A portfolio is a collection of student work created for the purpose of demonstrating their learning or showcasing their best work. While portfolios are often associated with the visual arts, they are useful in any subject area. Portfolios may take a variety of formats including paper, hybrid, or electronic. [more]
Types of portfolio
There are various types of portfolios that are used to achieve different purposes:
- Growth portfolios are used to show student progress or growth over time. Additionally they are useful for assessing works in progress and identifying strengths and weaknesses in student products.
- Presentation portfolios focus on showing a student’s best work or final accomplishments. They are also sometimes used to showcase an individual’s skills and accomplishments.
- Evaluation portfolios are used to record overall student achievement for grading or placement purposes. They are also used to evaluate how well a student has met established course goals and standards throughout the term.
Suggested uses of portfolios:
- Summative (end of term or program) assessment of student learning
- Document student progress over time
- Facilitating peer feedback
- Presenting student work as a collection
- Assessing drafts and works in progress
- Presenting a student’s best or final work
- Improving student engagement
- Student self-reflection about their work
Strengths of portfolios:
- Promotes student engagement
- Documents changes in student performance over time
- Assesses student work holistically
- Students have the opportunity to reflect on and evaluate their work
- Peer review possible
- Has flexible options which promotes individualization
Limitations of portfolios:
- Instructor must spend more time planning and coordinating
- Students may require more guidance from instructor
- Inappropriate for measuring students’ factual knowledge
Knowledge about developing course learning objectives and constructing individual assignments is required. You should also understand how to use and interpret scoring rubrics and have a system for managing individual student works and portfolios.
Plan your portfolio
STEP 1. Describe the assessment context
Consider the course content, class resources, and how the instructional setting and larger educational context impact the course. Make sure to include the age, majors, educational background, motivation level, and skill levels of students. Knowing the audience for whom the portfolio is intended is critical.
STEP 2. Identify needs and develop course learning objectives
Course learning objectives, shaped by what is most essential for students to know, your needs, and any instructional priorities, specify what you want students to learn from the course. For example, "The students will be able to demonstrate their knowledge of “Erikson’s Psychological Stages of Development by naming the eight stages in order and describing the psychological crises at each stage.” [more]
STEP 3. Determine the purpose of the portfolio
Use the course learning objectives to guide the content and purpose of the overall portfolio and individual assignments. Specify the purpose of the portfolio, what student products will be included, and how you will measure success.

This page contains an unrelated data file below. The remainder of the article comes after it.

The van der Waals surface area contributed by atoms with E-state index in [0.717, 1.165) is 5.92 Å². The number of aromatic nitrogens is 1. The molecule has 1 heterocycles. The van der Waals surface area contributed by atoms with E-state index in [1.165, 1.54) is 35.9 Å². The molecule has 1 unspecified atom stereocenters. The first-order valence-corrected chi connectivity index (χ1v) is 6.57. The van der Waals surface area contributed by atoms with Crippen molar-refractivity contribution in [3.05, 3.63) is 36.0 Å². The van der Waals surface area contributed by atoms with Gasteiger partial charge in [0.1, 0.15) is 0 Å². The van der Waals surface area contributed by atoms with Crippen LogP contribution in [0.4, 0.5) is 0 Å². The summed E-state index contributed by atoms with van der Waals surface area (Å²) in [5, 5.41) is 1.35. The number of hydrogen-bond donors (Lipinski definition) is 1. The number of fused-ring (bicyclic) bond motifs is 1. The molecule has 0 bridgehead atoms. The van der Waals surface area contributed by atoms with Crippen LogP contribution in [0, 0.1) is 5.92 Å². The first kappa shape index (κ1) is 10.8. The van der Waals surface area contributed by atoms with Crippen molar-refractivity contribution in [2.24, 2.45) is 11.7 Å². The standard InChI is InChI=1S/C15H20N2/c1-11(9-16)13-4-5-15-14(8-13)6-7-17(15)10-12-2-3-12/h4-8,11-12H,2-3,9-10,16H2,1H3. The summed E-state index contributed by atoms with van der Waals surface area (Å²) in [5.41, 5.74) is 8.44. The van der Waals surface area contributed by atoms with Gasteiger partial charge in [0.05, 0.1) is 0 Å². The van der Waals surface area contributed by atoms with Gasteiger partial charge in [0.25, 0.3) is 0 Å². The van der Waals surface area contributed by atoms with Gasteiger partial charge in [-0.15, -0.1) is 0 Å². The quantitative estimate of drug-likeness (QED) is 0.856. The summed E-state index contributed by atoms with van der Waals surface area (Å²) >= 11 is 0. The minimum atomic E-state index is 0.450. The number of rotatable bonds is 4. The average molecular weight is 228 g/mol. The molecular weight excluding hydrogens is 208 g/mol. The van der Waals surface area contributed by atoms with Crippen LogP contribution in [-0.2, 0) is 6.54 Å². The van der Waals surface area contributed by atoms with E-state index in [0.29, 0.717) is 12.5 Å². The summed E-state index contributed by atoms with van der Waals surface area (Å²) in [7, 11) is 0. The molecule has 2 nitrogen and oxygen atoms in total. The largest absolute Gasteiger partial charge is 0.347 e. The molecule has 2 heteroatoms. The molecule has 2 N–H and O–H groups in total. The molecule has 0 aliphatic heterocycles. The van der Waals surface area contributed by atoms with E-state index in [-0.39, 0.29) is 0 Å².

STEP 4. Determine how you will use the results
How the results will be applied are the underlying goals of your portfolio. Consider whether you intend to use results for a formative assessment or summative assessment. Also, consider how much the portfolio score will count toward the course grades.
STEP 5. Plan the portfolio
Determine the audience for the portfolio.
The type of portfolio you require should be determined by the intended audience and reason for creating it. The audience for a portfolio may include:
- Course instructors
- Potential employers
- College admission reviewers
- Identify course goals and learning objectives.
Like individual assignments and exam items, a portfolio should be linked to course goals and specific learning objectives. The type of portfolio you assign should be based on what you intend students to learn and how you intend to use it. The materials you ask students to include in their portfolios should align with the portfolio type and purpose [more]
Choose a portfolio format
The kinds of student materials included and how you intend to use the portfolio will help you determine which format (paper, hybrid or electronic) is best. For example, if graphical or audio materials will be part of the portfolio, a paper portfolio format will not work or, if sharing materials is important, an electronic portfolio is best. [more]
Develop a rubric to evaluate the portfolio
You should develop clear guidelines for evaluating the portfolio and provide them to students as they begin their portfolio. [more]
Courts, P. L., & McInerney, K. H. (1993). Assessment in Higher Education: Politics, Pedagogy, and Portolios. Westport, Connecticut: Praeger Publishers.
Division of Instruction. (n.d.). Portfolio Assessment In Quest (Quality Education for Every Student). Retrieved October 6, 2006, from Prince Georges County Public Schools Web site: http://www.pgeps.org/%7Eelc/portfolio.html
Heywood, J. (1989). Assessment in Higher Education (2nd ed.). Wiley, New York: Chichester. (Original work published 1977)
Ittelson, J., & Lorenzo, G. (2005). An Overview of EPortfolios. Retrieved October 17, 2006, from The Educause Learning Initiative Web site: http://www.educause.edu/ir/library/pdf/ELI3001.pdf
Klenowski, V. (2002). Developing Portoflios for Learning Assessment. New York, NY: Routledge Falmer.
On Purpose Associates. (2001). Portfolio Assessment. In Funderstanding. Retrieved October 6, 2006, from http://www.funderstanding.com/portfolio_assessment.cfm